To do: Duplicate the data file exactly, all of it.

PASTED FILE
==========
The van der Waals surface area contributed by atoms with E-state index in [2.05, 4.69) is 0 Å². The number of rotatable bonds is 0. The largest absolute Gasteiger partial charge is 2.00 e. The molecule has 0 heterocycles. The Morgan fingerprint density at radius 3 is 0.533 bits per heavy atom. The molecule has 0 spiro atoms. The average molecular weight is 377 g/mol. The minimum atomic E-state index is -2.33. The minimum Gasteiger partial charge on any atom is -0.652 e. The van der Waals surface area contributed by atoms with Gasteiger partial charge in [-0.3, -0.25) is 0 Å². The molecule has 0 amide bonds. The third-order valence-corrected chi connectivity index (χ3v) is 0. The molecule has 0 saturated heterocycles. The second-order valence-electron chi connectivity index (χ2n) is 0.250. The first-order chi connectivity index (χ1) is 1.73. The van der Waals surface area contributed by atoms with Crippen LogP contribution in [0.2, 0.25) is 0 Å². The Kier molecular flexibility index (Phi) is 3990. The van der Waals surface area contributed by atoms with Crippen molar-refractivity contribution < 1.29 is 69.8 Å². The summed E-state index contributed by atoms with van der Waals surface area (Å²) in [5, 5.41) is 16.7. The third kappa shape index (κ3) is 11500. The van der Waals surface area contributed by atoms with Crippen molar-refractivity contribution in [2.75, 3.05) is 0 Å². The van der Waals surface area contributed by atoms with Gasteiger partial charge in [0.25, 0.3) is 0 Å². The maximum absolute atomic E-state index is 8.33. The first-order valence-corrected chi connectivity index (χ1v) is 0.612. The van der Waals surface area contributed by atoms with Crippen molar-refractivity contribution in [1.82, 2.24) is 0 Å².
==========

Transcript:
The van der Waals surface area contributed by atoms with E-state index in [2.05, 4.69) is 0 Å². The number of rotatable bonds is 0. The largest absolute Gasteiger partial charge is 2.00 e. The molecule has 0 heterocycles. The Morgan fingerprint density at radius 3 is 0.533 bits per heavy atom. The molecule has 0 spiro atoms. The average molecular weight is 377 g/mol. The minimum atomic E-state index is -2.33. The minimum Gasteiger partial charge on any atom is -0.652 e. The van der Waals surface area contributed by atoms with Gasteiger partial charge in [-0.3, -0.25) is 0 Å². The molecule has 0 amide bonds. The third-order valence-corrected chi connectivity index (χ3v) is 0. The molecule has 0 saturated heterocycles. The second-order valence-electron chi connectivity index (χ2n) is 0.250. The first-order chi connectivity index (χ1) is 1.73. The van der Waals surface area contributed by atoms with Crippen LogP contribution in [0.2, 0.25) is 0 Å². The Kier molecular flexibility index (Phi) is 3990. The van der Waals surface area contributed by atoms with Crippen molar-refractivity contribution < 1.29 is 69.8 Å². The summed E-state index contributed by atoms with van der Waals surface area (Å²) in [5, 5.41) is 16.7. The third kappa shape index (κ3) is 11500. The van der Waals surface area contributed by atoms with Crippen molar-refractivity contribution in [2.75, 3.05) is 0 Å². The van der Waals surface area contributed by atoms with Gasteiger partial charge in [0.25, 0.3) is 0 Å². The maximum absolute atomic E-state index is 8.33. The first-order valence-corrected chi connectivity index (χ1v) is 0.612. The van der Waals surface area contributed by atoms with Crippen molar-refractivity contribution in [1.82, 2.24) is 0 Å².